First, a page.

RPG Codex: Were there any role-playing games you designed that failed to see the light of day for some reason? If there were, is there anything you can share about them?

JVC: I wanted to make a 3D first person action RPG, something like Might and Magic meets Diablo. After lengthy development we had problems with the engine and tech would not support the game design, so it was abandoned. But we needed a game to ship so we salvaged what we could and quickly came up with "Legends of Might and Magic," a fantasy FPS.​

RPG Codex: Are there some kind of extremely obscure trivia or easter eggs in the Might and Magic games that nobody knows about? (Aside from the Star Trek references, of course.)

JVC: Wow, ok, so many games over so many years, there are tons. How about these 2 of the top of my head:
  • "Sheltem" the main protagonist in the first few Might and Magic’s was named after my dog. He was a miniature Collie called a Sheltie. When anything was awry around the house I would always say it was "Sheltem"; that was his mischievous nick name.
  • "Crag Hack" was one of my most played paper AD&D characters. He was a LVL 16 Human Neutral Fighter, 18/00 strength, used 2 one handed swords, acquired Psionics and among other things one of his hands was replaced with the "Hand of Vecna"... it’s a long story. : )
RPG Codex: In your view, what makes a good role-playing game and what are the defining elements of the genre? Is it combat mechanics, character development rules, exploration, story, puzzles, or something else? Does what you are looking for in a cRPG now differ from what you were looking for back when you designed the Might and Magic games?

JVC: I would say all the above, my preference is for open world, freedom to explore and let players be creative. Strategy and great games systems is what I look for the most.​

RPG Codex: What, to you, makes a "deep" strategy game? Where do you see the line between the two genres, strategy games and cRPGs?

JVC: The lines are very blurry and many games have much overlap. In general Deep strategy for me is more of a macro view of a game world, where CRPG’s are more personal where you are the character or party.​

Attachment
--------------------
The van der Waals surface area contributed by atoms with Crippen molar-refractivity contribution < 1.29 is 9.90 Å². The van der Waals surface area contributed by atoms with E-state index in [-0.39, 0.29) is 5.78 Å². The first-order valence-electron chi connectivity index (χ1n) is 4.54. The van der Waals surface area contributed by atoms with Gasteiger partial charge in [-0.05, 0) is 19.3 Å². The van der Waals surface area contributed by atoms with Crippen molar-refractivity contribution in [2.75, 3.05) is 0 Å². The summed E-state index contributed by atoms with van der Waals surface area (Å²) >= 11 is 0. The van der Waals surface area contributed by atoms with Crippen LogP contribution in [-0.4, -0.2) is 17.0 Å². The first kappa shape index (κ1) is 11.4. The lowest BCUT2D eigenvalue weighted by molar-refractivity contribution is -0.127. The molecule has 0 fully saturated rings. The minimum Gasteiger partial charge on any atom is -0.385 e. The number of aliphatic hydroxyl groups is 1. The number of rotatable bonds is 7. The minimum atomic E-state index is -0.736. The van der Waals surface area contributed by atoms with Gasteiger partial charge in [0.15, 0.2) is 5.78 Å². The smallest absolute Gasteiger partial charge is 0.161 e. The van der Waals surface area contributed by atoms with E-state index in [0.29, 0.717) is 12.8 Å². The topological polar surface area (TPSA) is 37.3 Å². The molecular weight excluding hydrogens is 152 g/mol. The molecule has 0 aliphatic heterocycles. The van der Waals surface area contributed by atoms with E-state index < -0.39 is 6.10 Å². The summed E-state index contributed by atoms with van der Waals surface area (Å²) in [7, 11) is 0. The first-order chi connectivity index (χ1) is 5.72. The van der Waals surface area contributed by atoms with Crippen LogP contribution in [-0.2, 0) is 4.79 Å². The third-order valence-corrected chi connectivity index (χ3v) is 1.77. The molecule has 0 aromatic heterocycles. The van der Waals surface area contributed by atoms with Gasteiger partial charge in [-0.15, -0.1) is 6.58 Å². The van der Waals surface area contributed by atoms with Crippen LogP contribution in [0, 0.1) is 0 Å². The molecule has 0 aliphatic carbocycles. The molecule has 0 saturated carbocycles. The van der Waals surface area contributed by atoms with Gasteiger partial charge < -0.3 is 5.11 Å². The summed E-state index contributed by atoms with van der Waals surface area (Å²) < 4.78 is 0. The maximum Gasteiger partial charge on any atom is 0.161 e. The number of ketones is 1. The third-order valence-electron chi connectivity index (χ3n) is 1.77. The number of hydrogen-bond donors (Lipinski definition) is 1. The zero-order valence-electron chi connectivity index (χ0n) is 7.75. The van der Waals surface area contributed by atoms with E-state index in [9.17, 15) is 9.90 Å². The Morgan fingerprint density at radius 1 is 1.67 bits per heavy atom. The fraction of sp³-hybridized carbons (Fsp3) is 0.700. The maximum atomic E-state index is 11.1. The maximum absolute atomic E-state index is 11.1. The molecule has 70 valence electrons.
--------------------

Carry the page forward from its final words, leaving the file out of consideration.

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RPG Codex: An important part of Might and Magic was its puzzles. Today, however, it seems that elaborate puzzles have no place in cRPGs. Why do you think this is? Do you consider them a viable element in modern game design?

JVC: I think puzzles are a difficult art to do in games, especially now with the games being required to work in many different languages and countries. I still think they are very viable, just hard to do.​

RPG Codex: Today's cRPGs tend to be developed with maximum accessibility in mind. A lot of developers seem to discourage experimentation and exploration by introducing features such as a quest compass and unkillable NPCs. Might and Magic, however, did not hold your hand, and it was easy to miss out on large chunks of content. What is your stance on this today?

JVC: I still feel the same, I have always wanted players to enjoy the game the way they want too and not be forced to play the way the developer wants them too.​

RPG Codex: What do you think about the current state of the cRPG industry? Are there certain trends that are worrisome to you or, on the contrary, that you especially appreciate?

JVC: Besides stand alone CRPGs being completely overrun by MMOs, the move towards "movie games" is worrisome to me; I enjoy game systems, open worlds and exploration. I like to play games, not watch them.​

RPG Codex: What new things would you want to see introduced to cRPGs, or maybe old things reintroduced? Any thoughts or predictions as to the future of the genre?

JVC: I still think there is a big market for sand box RPGs. It’s obvious from the success of games like Skyrim and Minecraft that consumers feel the same way as both have sold very well. I’m convinced there is room in the online space for more sandbox games, but they need to be focused on being games first instead of just being virtual worlds.​

RPG Codex: After the recent Kickstarter success stories of Tim Schafer and Brian Fargo, what do you think of crowdfunding as a way of independent video game publishing? Would you consider turning to Kickstarter to fund a new turn-based cRPG in the vein of Might and Magic or a new Heroes(-like) game? Do you think such games still have a market today?

JVC: I think the Kickstarter program is great and I hope to see many great new games because of it. There’s always a place for good games—it just matters what the consumer expectation is. Turn based games like Advance Wars and Final Fantasy Tactics were successes on DS. Looking forward, those games could easily be successful on everything from PCs to mobile devices to tablets, so yes, they still have a market today.​

Thank you for your time.

Special thanks are due to Charles-cgr, commie, DaveO, Jaesun, Luzur, Zed and especially Sceptic for their suggestions and feedback.